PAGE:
Anbieter: Orell Fuessli CH
Stand: 25.02.2020
Zum Angebot
Bygone Cumberland and Westmorland - The Origina...
12,99 € *
zzgl. 3,00 € Versand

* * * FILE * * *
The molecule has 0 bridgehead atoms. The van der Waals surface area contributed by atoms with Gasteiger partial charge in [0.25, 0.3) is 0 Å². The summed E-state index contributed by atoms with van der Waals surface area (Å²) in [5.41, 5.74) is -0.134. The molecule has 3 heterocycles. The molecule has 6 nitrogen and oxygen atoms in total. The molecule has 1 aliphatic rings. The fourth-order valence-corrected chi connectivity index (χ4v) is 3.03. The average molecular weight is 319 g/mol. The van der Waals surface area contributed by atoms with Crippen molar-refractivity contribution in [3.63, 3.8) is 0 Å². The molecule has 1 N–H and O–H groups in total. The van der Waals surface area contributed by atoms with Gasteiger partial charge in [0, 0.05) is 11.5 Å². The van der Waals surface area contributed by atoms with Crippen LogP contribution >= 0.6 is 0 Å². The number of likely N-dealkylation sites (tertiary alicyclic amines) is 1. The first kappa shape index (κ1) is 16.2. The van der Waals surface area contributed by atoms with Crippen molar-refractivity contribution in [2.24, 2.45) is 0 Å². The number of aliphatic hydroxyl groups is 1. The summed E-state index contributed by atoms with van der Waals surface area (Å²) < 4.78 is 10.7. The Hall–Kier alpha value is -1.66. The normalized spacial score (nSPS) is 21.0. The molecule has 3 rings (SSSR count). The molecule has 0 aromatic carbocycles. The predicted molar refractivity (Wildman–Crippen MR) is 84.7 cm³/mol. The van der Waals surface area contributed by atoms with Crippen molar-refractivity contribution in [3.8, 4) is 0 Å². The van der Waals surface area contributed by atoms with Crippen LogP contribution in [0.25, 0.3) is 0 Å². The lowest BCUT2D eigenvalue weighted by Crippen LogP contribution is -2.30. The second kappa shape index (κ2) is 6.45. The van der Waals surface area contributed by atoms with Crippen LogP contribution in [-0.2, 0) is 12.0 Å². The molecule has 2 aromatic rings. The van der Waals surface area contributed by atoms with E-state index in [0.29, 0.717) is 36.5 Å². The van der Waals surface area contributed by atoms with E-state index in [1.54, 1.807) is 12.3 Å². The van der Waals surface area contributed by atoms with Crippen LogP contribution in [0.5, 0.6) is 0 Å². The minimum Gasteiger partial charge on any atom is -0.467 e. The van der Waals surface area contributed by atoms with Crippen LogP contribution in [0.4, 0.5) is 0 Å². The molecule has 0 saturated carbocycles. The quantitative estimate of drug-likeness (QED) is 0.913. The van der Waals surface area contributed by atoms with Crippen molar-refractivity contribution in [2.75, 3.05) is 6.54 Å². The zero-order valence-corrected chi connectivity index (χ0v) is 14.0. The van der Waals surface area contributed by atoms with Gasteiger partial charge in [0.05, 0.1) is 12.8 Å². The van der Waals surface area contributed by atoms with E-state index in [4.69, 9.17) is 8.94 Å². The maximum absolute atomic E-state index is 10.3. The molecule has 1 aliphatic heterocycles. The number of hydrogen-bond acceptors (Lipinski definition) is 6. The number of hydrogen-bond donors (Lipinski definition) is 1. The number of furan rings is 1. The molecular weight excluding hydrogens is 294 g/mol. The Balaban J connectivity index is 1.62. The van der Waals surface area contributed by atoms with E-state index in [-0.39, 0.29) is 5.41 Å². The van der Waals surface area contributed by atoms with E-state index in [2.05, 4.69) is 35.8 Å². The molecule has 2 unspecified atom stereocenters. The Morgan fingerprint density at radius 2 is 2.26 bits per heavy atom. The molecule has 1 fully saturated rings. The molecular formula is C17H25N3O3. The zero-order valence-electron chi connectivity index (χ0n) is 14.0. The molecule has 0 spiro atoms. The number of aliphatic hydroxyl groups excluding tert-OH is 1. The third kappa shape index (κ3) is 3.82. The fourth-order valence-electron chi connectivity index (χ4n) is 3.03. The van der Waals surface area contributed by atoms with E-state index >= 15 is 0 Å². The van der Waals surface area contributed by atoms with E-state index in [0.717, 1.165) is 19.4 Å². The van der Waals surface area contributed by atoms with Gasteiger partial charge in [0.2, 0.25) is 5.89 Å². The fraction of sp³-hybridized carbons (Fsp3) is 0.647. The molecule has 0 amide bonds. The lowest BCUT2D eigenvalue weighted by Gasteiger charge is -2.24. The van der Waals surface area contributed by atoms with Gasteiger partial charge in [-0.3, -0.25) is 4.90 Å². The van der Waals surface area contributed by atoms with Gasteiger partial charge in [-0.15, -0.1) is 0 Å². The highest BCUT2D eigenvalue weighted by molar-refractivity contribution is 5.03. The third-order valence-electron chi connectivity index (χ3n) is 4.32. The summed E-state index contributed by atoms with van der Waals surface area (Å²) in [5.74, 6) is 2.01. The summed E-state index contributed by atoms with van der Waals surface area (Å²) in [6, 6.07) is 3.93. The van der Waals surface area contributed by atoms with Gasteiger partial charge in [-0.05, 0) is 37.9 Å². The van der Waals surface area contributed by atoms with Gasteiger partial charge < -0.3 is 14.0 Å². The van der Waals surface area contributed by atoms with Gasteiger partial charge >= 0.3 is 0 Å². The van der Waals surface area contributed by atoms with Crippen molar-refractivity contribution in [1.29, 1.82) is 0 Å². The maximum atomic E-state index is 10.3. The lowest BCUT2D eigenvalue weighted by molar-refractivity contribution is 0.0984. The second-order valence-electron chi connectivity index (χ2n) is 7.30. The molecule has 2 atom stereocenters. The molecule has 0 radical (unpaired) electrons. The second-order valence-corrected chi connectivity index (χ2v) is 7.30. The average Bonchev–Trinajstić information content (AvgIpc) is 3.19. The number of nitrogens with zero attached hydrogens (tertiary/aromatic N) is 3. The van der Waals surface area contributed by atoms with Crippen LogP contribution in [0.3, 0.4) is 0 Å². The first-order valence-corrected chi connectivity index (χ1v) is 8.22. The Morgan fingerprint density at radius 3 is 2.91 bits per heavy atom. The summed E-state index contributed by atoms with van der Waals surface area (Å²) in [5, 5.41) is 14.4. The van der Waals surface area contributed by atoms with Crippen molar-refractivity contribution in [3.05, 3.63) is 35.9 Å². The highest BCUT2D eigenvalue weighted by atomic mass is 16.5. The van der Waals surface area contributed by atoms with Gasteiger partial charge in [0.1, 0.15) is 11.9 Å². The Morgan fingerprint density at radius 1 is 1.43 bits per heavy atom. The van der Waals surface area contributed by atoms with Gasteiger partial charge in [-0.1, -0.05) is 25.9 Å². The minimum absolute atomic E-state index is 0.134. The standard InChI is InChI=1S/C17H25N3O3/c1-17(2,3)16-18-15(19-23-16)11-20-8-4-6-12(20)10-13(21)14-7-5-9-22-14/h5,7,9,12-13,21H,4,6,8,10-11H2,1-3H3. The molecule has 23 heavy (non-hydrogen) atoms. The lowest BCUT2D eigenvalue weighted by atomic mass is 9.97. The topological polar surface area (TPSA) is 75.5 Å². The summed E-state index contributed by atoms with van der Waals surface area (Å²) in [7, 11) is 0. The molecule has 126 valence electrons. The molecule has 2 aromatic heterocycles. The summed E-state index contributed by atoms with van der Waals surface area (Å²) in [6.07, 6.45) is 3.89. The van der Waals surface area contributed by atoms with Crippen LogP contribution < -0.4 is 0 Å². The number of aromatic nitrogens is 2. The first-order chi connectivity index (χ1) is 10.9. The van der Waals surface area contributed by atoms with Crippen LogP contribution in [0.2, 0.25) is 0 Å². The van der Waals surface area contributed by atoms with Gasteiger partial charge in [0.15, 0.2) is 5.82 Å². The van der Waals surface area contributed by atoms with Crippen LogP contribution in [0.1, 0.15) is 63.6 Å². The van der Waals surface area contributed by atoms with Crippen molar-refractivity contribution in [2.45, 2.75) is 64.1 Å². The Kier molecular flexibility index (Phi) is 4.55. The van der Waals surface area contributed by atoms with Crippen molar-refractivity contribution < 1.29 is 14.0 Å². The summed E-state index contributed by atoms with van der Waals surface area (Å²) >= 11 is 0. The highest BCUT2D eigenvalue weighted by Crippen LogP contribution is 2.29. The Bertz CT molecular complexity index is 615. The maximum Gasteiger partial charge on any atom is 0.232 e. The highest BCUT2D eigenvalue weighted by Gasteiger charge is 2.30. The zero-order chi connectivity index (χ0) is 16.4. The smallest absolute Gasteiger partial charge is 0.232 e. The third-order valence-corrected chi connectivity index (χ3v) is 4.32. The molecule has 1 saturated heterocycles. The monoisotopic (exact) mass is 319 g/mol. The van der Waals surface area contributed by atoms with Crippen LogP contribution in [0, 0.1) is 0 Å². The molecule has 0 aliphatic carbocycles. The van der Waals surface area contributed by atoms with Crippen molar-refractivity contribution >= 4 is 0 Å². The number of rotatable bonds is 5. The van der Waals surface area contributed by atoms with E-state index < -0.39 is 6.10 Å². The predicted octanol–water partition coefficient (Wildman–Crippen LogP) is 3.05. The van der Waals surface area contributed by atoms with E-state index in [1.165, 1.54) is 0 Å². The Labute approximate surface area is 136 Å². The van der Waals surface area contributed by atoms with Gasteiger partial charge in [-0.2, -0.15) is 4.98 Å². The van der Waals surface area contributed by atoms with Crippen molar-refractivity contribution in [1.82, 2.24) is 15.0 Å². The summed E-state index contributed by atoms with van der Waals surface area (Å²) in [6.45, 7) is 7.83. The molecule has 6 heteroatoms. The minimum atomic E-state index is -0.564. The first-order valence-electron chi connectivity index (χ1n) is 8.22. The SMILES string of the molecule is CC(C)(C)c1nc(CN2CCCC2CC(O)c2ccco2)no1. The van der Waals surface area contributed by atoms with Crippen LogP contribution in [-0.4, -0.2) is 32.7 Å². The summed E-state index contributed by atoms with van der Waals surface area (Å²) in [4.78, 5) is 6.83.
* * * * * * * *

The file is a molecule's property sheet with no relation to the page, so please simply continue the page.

This is a high quality book of the original classic edition. This is a freshly published edition of this culturally important work, which is now, at last, again available to you. Enjoy this classic work. These few paragraphs distill the contents and give you a quick look inside: Beilby Porteus, Edenhall, in one of his books,[2] after mentioning the uses of Penrith Beacon, added:-'Before these parts were enclosed, every parish church served as a means of communication with its neighbours; and, while the tower of Edenhall Church bears evident tokens of such utility, there yet exist at my other church at Langwathby, a morion, back, and breast-plate, which the parish were obliged to provide for a man, termed the 'Jack,' whose business it was at a certain hour in the evening to keep watch, and report below, if he perceived any signs of alarm, or indications of incursions from the Border.' ...'It is ordered and constituted by the Alderman and head burgesses of this borough of Kirkby Kendal, that from henceforth nightly in the same borough at all times in the year, there shall be kept and continued one sufficient watch, the same to begin at nine of the clock of the night, and to continue until four of the clock in the morning, in which watch always there shall be six persons, viz.,[Pg 18] two for Sowtergate, two for Marketstead and Stricklandgate, and two for Stramagate, to be taken and going by course in every constablewick one after the other, and taking their charge and watchword nightly off the constables or their deputies, severally as in old times hath been accustomed; which six persons so appointed watchmen nightly shall be tall, manlike men, having and bearing with them in the same watch every one a halberd, ravenbill, axe, or other good and sufficient iron bound staff or weapon, sallett or scull upon every one his head, whereby the better made able to lay hands upon and apprehend the disordered night walkers, malefactors, and suspicious persons, and to prevent and stay other inconveniences, and shall continually use to go from place to place and through street and street within the borough during all the time appointed for their watch, upon pain to forfeit and lose to the Chamber of this borough for every default these pains ensuing, that is to say, every householder chargeable with the watch for his default 3s. 4d., and every watchman for his default such fine and punishment as shall be thought meet by the Alderman and head burgesses.' ...'And shall contynnally goo and walk ffrome place to place in and throughe suche streete within the same boroughe as they shal be opoyntyd and assigned by the Constabull or his deputy then settinge the watch that is to say ij of them in everie suche streete in companye together[Pg 19] as they may be apoynted ffor their sayd watche vpon payne to forfeyte and losse to the Chamber of this Bourgh for everie fault dewly pved theis payns ensuinge that is to say everie householder and wedow and bachler Chargeable wth the watche for his default xijd and every watchman ffor his default such ffyne and punnyshmt as shal be thought mete by the Alderman or his deputye ffrome tyme to tyme beinge.' ...John Cory, county architect for Cumberland, read his paper on the subject at Carlisle a quarter of a century ago, he pointed out some of the characteristics of these ancient ecclesiastical strongholds: 'The distance from each other tells of a scanty population; the deficiency of architectural decoration shows that the inhabitants of the district were otherwise engaged than in peaceful occupations; while traces of continual repairs in[Pg 29] the fabric are evidently not to be attributed to the desire shown in the churches of many southern counties to make good buildings better, but h